The Department of Justice (DOJ) announced a recent settlement agreement with a Maryland-based staffing services company. This agreement addressed allegations that the company had discriminated against a worker due to citizenship status concerns potentially delaying the hiring process. According to the DOJ, the employer rescinded a job offer and delayed his eventual hiring due to suspicions that his status as a lawful permanent resident could delay the hiring process.
The DOJ’s investigation began after a lawful permanent resident complained about a rescinded employment offer. According to the plaintiff, the employer retracted a contract position with the federal government due to his citizenship status. Under the Immigration and Nationality Act (INA), employers cannot discriminate against potential workers based on their citizenship, immigration status, or national origin in the hiring process.
According to the Assistant Attorney General of the DOJ’s Civil Rights Division, “Employers cannot make hiring decisions based solely on assumptions or stereotypes about an applicant’s citizenship status. The Civil Rights Division will vigorously enforce the Immigration and Nationality Act’s nondiscrimination mandate to ensure that all job applicants are treated fairly.”
In its investigation, the DOJ revealed that the federal contract had no provisions against hiring a lawful permanent resident for the position. It also proved that the employer rescinded the offer of employment based on suspicions that the worker’s status would slow the hiring process. Due to the investigation, the company renewed its job offer to the complainant. However, the initial rejection delayed the worker’s ability to begin employment.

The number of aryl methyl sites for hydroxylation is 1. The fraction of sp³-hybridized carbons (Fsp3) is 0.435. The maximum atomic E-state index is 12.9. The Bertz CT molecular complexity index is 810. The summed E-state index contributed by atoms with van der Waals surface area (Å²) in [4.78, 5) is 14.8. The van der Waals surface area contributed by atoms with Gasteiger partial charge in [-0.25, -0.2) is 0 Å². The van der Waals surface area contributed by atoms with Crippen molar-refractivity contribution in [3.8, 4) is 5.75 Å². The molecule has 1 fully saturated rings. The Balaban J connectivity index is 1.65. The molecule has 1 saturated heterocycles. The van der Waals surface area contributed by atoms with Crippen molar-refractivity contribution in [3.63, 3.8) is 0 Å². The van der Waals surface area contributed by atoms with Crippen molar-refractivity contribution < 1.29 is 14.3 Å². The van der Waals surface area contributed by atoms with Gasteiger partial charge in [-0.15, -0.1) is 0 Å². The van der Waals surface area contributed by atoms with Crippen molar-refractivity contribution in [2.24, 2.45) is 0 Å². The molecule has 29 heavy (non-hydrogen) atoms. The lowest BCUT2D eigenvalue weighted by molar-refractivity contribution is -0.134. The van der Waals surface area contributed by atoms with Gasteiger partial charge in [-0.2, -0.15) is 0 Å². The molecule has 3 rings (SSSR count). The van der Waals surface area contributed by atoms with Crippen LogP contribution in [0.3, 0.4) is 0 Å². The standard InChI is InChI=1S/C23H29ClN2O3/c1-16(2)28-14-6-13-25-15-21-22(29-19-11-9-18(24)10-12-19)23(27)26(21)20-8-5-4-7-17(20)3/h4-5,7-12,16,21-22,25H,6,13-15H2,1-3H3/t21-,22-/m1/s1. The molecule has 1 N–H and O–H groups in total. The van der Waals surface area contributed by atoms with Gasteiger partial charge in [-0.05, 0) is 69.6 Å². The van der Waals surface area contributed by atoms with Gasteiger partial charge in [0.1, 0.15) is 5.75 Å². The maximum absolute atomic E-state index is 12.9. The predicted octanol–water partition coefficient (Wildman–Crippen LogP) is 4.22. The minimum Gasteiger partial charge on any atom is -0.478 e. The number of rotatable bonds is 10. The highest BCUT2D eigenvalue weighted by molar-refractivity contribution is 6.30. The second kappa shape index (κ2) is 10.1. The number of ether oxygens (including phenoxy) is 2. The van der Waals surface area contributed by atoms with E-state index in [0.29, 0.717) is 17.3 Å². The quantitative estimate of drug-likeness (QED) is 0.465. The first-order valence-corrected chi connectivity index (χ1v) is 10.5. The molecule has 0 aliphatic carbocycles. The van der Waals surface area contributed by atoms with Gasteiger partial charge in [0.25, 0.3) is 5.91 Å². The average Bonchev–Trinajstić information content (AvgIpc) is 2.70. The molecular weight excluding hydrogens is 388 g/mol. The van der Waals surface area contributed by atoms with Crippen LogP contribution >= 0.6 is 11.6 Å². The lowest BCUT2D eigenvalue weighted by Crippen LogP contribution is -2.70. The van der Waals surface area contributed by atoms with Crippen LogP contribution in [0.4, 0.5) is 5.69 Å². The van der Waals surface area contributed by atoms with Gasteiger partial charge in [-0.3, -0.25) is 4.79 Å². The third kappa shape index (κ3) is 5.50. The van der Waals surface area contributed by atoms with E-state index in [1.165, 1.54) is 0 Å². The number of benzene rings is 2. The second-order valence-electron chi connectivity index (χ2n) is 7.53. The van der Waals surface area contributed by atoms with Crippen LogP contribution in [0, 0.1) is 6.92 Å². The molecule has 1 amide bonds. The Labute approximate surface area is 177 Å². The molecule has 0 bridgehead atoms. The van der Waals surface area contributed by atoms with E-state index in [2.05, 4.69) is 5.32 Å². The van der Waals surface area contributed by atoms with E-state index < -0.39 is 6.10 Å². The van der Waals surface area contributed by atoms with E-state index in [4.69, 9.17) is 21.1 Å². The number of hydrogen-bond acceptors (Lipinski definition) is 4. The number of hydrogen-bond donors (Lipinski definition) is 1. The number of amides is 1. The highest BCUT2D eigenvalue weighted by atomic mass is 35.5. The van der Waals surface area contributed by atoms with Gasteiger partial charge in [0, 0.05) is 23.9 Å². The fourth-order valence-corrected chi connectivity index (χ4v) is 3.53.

According to the settlement, the employer must pay the worker $3,360, plus interest, for damages caused by discrimination and delaying the hiring process. It must also pay the U.S. government a civil penalty of $4,465. The agreement also stipulated that the company must revise its policies to comply with the INA. Other requirements include providing its staff with training on the INA’s anti-discrimination provision and undergoing additional monitoring by the DOJ for three years.
As this settlement shows, employers may struggle with INA compliance when verifying an individual’s citizenship and immigration status. The employment eligibility verification (Form I-9) process is a critical source of INA violations. However, employers can avoid mistakes during the Form I-9 process by incorporating an electronic I-9 management system into the onboarding process. This tool can guide HR personnel in verifying each employee’s identity and work authorization. It also provides secure storage for forms and documentation.
Learn more about automating your employment eligibility verification and ensuring compliance with I-9Compliance.